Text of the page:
11-04-2006, 08:21 AM
I hope that Alan takes you out for dinner, in spite of his own eating foibles, and that you really have a deliteful and relaxing time.
You are right to be confused, at the same time, do a web search of the doc's name followed by MD - I just found that he's published a lot and some in your area of concern. Finding a doc you can work with is worth the effort. You are right in the attitude of it's a co-pay.
For Alan's sake, I hope this time is the charm! - j
11-04-2006, 11:43 AM
Happy B'day, Mel !
I have my own teeth too..........just not all of 'em .......;)
Glenn's experience and advice is, I think, sound.
I have a specialist in PN at Hopkins, here in Balto (head of the dept of Neurology). He's written papers on PN, and done research in China.
Most of his associates defer to him with PN questions.
I feel secure in his ability to Dx & Rx me properly.
He hit 'the nail on the head' the very first time I saw him
with proper Rx'ng for my symptoms.
His avenue of approach is leaning toward pre-diabetic causes,
but taken with a grain of salt and an open mind- I trust him implicitly.
That's what Alan needs.
The referral and bio you've posted, doesn't seem to fall into the PN specialist category- but what the He!!, its only $15 and he will give you his opinion on a new EMG that should be done, anyway.
Happy B'day, and...... good luck.
11-04-2006, 06:28 PM
Alan wants to cancel on Monday and go to a Peripheral neuropathy program at Methodist. I have no idea what he will decide to do. It's up to him.
I think he should keep this appointment on Monday but hey, he has to make the decision.
Now, today I went to a surprise birthday party for my brother in law. My sister in law kept telling me: "melody, I can't wait for you to come, there will be a 100 year old lady there, she's Carl's aunt. You'll love her.
I absolutely love old old people (over 95) because they've been around forever and they know what it takes to live longer than I do and I always like to pick their brain.
So we get to the mansion. It's in Short Hills, NJ, up on this hill.
Seventy people are there. Big big house, many many rooms.
So I'm mingling and trying to find the 100 year old lady. I'm being introduced to this person and that person and I find myself standing in the kitchen having a lovely conversation with a woman with an accent and she goes, who are you?" I said "I'm Carol's sister in law and this is my husband Alan".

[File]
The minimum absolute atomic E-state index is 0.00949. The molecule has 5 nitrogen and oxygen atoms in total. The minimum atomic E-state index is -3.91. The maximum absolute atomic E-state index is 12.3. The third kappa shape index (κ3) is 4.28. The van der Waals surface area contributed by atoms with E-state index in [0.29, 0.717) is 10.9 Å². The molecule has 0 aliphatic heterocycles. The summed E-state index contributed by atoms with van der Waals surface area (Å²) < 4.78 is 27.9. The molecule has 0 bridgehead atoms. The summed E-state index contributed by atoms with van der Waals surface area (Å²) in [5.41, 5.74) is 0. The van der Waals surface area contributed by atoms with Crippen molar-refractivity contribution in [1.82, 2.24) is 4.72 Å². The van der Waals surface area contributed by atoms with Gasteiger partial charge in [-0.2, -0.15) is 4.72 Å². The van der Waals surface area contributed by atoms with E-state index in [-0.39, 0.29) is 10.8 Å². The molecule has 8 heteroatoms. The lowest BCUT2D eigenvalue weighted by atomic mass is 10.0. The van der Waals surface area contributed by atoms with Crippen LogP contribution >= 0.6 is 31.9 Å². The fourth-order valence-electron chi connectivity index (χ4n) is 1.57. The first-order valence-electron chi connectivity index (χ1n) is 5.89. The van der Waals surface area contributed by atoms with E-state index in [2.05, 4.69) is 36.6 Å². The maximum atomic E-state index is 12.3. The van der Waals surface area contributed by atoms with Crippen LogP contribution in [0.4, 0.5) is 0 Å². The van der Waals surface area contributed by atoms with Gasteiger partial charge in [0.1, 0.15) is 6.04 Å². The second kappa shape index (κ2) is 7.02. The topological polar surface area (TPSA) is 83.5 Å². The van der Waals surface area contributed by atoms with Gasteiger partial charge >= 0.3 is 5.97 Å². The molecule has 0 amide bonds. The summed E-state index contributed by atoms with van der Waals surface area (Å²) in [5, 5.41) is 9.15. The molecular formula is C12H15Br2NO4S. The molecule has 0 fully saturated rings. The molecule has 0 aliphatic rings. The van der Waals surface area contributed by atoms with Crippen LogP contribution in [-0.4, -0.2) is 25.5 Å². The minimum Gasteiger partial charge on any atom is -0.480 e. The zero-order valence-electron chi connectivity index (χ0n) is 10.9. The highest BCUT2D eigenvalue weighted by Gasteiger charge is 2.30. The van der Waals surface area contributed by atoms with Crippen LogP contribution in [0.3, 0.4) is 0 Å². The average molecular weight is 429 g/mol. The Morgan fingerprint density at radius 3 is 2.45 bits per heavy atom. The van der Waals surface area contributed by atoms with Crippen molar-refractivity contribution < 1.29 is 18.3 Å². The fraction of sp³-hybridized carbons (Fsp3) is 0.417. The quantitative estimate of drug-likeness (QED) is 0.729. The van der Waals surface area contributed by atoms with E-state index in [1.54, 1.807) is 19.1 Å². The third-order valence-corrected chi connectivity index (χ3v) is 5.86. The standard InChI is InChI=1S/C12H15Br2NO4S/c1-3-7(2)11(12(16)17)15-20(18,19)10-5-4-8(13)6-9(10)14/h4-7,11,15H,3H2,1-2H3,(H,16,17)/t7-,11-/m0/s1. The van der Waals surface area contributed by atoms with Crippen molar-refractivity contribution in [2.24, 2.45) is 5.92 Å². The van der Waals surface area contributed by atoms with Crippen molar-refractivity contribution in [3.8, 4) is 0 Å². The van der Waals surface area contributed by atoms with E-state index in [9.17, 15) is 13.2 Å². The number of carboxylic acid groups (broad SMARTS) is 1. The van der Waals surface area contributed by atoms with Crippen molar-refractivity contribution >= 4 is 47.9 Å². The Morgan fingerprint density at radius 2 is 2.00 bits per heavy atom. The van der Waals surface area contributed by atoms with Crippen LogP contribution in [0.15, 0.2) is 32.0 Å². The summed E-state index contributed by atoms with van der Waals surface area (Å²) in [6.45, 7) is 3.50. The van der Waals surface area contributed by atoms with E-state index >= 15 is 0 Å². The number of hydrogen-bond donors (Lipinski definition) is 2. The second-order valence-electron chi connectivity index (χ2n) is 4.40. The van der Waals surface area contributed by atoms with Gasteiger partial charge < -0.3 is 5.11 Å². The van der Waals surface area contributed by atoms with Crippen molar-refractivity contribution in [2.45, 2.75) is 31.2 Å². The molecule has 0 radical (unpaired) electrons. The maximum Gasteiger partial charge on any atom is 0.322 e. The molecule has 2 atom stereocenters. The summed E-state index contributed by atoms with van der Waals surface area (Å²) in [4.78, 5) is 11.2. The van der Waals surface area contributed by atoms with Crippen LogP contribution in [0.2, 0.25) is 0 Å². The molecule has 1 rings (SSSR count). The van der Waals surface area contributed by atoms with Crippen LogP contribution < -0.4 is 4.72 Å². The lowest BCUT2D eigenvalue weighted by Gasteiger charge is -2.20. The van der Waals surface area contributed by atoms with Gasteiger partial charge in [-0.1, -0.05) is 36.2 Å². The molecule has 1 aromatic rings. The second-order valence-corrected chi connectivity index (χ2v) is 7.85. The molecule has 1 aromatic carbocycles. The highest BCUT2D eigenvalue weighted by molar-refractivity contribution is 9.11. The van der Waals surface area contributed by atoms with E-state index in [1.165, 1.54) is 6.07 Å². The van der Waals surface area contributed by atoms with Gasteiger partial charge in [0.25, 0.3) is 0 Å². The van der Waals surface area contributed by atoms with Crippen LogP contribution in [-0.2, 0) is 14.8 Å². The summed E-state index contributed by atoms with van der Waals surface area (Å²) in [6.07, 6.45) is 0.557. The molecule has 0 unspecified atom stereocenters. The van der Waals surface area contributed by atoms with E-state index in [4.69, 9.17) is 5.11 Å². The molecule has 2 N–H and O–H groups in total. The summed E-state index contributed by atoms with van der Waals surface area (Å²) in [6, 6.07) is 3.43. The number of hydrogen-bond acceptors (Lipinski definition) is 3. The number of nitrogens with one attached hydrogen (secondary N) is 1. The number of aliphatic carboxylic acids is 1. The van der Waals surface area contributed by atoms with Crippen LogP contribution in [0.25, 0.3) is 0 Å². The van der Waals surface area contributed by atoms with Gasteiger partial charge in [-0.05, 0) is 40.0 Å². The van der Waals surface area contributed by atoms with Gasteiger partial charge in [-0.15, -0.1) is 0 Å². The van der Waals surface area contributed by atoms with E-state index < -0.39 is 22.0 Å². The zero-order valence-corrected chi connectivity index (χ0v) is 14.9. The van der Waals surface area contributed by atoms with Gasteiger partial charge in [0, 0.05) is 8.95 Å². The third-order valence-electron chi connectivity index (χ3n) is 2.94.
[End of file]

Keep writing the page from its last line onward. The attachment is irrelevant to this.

So we are all shaking hands, and we are talking about how much food is out on the different tables, and she's eating and drinking and we're laughing for about 20 minutes. My sister in law comes over hysterical and I go, "so where's the 100 year old lady I'm supposed to meet". All of a sudden this woman comes up to me, starts laughing and says "you've been talking to her for over 20 minutes, she's my mother".
I just looked at her. I gaped and said "you're 100 years old?, you've got to be kidding". She walked, she talked, she had a beautiful makeup on, she had her hair done, she stood erect, she ate, she drank, she conversed and she looked all of 65 years old. If her husband had lived they would have been married for 77 years.
I just hugged her gently (I was afraid of breaking her 100 year old body).
I just said "Oh my god, how do you do that?" She said "do what?" I said 'cmon, you're the second person in my life that I met who is 100 and the other one was in bed, wouldn't come out of her room in the nursing home, and eats peanut butter only". "How do you do it?". She started to laugh and her daughter said "yesterday, she woke up with a little pain in her back and said "oy veh", my back hurts" and the daughter told her "shut up, mama, you're 100". We all burst out laughing.
It seems she goes to many parties (this was her 3rd this week). Some guy in her senior citizen place, too her dancing last week. She volunteers several times a week and various places and well, she just blew me away.
I took pictures of her so when I get them developed, believe me I'll share them.